‘Ask Us’

Area Officials Connect With Community Members

Andrew Liuzzo, At-Large councilmen, who organized the “Ask Us” event was present engaging Jamestown residents and elected officials. P-J Photo

On the front the lawn of Love Elementary School stood community members along with city, county and state representatives engaging in dialogue about various concerns in Jamestown and Chautauqua County.

At the “Ask Us” event organized by Andrew Liuzzo, At-Large city councilmen, a table was set up accepting school supplies and, additionally, voter registration forms were made available. While the event served many duties, Liuzzo said the goal was to connect community members with their elected officials.

“I’m trying to give (local residents) an opportunity to talk informally to everybody that has an influence on our city,” Liuzzo told The Post-Journal. “From the state level right down to the city level. Everybody here is represented.”

State Sen. Cathy Young, Assemblyman Andy Goodell, County Executive George Borrello, County Legislator Chairman P.J. Wendel and Police Chief Harry Snellings were all in attendance along with various members of city council and the county legislature among other city officials. Representing Jamestown Public Schools, who hosted the event, were Superintendent Bret Apthorpe and Love Elementary Principal Renee Hartling.

“They do care about what the people want and what the people are doing,” Liuzzo said of his fellow elected officials. “They do want to hear and listen.”

Jeff Lehmman, director of Public Works, and state Sen. Cathy Young engage a community members Monday.

Liuzzo said the idea of holding the event at a school was to bring officials into the city neighborhood as opposed to the neighborhood coming to city council meetings where he said individuals might be less likely to speak out.

Here, Liuzzo hoped city residents and officials could engage each other in a more comfortable setting.

Borrello shared a similar sentiment about bringing community members and elected officials together in a “relaxed atmosphere.”

“It’s not an official public meeting where there is this limited time frame for you to make a public comment and there is no real engagement,” he said. “This is a real conversation.”

Borrello said when speaking with other elected officials and city residents, a common issue that was raised was the blight in the area. He said numerous times he found himself discussing blighted properties and the ongoing drug issue in the county.

Assemblymen Andy Goodell was present at the “Ask Us” event at Love Elementary School.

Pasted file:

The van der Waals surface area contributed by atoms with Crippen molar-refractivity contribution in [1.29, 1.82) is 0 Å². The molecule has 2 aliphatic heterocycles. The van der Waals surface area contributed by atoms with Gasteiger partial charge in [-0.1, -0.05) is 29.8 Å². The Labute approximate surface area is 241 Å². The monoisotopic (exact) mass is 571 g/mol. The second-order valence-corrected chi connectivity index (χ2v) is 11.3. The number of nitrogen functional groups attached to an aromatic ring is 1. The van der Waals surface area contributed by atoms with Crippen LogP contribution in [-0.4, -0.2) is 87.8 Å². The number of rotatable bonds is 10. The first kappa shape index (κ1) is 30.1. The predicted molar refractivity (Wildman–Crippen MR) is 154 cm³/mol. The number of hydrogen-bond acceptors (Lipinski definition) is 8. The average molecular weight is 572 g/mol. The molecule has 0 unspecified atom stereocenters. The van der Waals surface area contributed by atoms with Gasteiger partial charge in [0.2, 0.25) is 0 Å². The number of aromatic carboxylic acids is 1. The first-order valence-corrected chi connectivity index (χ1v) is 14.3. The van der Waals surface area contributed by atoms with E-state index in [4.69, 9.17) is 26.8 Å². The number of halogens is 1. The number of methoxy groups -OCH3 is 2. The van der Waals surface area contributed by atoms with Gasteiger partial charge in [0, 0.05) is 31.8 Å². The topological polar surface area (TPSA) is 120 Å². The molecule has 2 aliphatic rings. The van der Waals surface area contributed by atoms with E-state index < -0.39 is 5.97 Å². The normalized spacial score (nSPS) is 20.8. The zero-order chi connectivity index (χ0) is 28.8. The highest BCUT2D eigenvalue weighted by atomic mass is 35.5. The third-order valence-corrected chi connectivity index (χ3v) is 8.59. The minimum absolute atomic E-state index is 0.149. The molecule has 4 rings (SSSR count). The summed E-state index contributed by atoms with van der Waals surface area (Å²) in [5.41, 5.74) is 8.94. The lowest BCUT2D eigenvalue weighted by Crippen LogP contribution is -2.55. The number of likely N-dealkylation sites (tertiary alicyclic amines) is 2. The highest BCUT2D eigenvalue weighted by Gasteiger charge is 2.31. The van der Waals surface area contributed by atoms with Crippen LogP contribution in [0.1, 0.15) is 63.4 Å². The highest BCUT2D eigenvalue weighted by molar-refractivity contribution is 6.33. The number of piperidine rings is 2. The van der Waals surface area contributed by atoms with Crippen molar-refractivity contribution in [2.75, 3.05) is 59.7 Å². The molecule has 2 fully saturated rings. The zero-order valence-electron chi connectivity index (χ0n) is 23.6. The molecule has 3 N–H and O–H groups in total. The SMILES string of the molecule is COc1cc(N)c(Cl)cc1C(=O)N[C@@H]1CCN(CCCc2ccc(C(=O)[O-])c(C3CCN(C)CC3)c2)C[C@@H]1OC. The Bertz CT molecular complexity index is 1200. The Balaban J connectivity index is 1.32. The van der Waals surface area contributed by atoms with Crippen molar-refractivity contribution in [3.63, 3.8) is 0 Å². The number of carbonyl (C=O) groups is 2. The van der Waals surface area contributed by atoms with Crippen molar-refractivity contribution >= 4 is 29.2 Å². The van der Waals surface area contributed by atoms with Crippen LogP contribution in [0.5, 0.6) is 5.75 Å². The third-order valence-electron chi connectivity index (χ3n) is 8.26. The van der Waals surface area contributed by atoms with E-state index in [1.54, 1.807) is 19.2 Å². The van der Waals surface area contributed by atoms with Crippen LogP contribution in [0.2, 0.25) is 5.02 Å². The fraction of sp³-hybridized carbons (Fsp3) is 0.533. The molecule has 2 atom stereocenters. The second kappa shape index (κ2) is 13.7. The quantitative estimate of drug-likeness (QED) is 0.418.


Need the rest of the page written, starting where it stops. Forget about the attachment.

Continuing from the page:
“Those are two consistent themes and something that impacts the entire county and is something that can be worked on through all layers of government and law enforcement,” he said.

One Jamestown resident who attended the public event was Skip Dean. Dean has lived in the Jamestown area for 59 years and expressed concerns with the current state of the city. As for Monday’s event specifically, he praised the efforts being made to engage the community.

“I like it,” Dean said. “Normally, you don’t get a chance to get out and meet these people. They’re always too busy and fortunately some of them had time (Tuesday) to come and see people like me.”

Dean said the number of jobs in Jamestown was a concern he raised with several of his representatives Monday.

He noted that people would be a lot happier if there was an influx of available jobs in the area. He also raised concerns regarding housing and landlord issues and the ongoing drug problem that he put in one category of “bad news.”

“If we can get rid of some of that bad news maybe we can make better news,” he said.

Young told The Post-Journal the “Ask Us” event is in line with how she often engages communities throughout her district – by meeting with them face-to-face.

“Anytime that we can get people together to discuss issues I think it’s a great idea and I commend Andy (Liuzzo) for putting this together. He’s shown a lot of initiative and a lot of people showed up,” Young said. “I love hearing first-hand and listening to what’s important to people and these kinds of events are invaluable because I think it gives people access to government.”

Young said she heard numerous concerns regarding the city, infrastructure, drug related issues and numerous others. She said while some of the concerns wouldn’t be considered a state issue, she would refer the concerned individuals to the right person or correct level of government.

This idea of facilitating the questions to the proper official was a point of emphasis from Liuzzo. He said the public gathering allowed him to directly connect individuals with an elected official who could address their concern.